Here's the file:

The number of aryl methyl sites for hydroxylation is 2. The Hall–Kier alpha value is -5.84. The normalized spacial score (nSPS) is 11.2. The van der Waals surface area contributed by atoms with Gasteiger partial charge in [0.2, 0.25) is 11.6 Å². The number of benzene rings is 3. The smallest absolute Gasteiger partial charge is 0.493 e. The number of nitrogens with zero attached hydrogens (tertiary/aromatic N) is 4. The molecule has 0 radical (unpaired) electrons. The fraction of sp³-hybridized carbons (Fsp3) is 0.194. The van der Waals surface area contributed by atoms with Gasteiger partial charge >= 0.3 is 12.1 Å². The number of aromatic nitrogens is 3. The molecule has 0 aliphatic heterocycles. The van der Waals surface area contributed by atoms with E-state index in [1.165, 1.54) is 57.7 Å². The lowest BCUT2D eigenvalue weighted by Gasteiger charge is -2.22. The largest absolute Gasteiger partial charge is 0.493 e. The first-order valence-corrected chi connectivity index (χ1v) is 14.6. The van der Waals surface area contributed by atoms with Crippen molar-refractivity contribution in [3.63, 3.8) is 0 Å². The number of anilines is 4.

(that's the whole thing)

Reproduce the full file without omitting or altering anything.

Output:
The number of aryl methyl sites for hydroxylation is 2. The Hall–Kier alpha value is -5.84. The normalized spacial score (nSPS) is 11.2. The van der Waals surface area contributed by atoms with Gasteiger partial charge in [0.2, 0.25) is 11.6 Å². The number of benzene rings is 3. The smallest absolute Gasteiger partial charge is 0.493 e. The number of nitrogens with zero attached hydrogens (tertiary/aromatic N) is 4. The molecule has 0 radical (unpaired) electrons. The fraction of sp³-hybridized carbons (Fsp3) is 0.194. The van der Waals surface area contributed by atoms with Gasteiger partial charge >= 0.3 is 12.1 Å². The number of aromatic nitrogens is 3. The molecule has 0 aliphatic heterocycles. The van der Waals surface area contributed by atoms with E-state index in [1.165, 1.54) is 57.7 Å². The lowest BCUT2D eigenvalue weighted by Gasteiger charge is -2.22. The largest absolute Gasteiger partial charge is 0.493 e. The first-order valence-corrected chi connectivity index (χ1v) is 14.6. The van der Waals surface area contributed by atoms with Crippen molar-refractivity contribution in [3.63, 3.8) is 0 Å². The number of anilines is 4.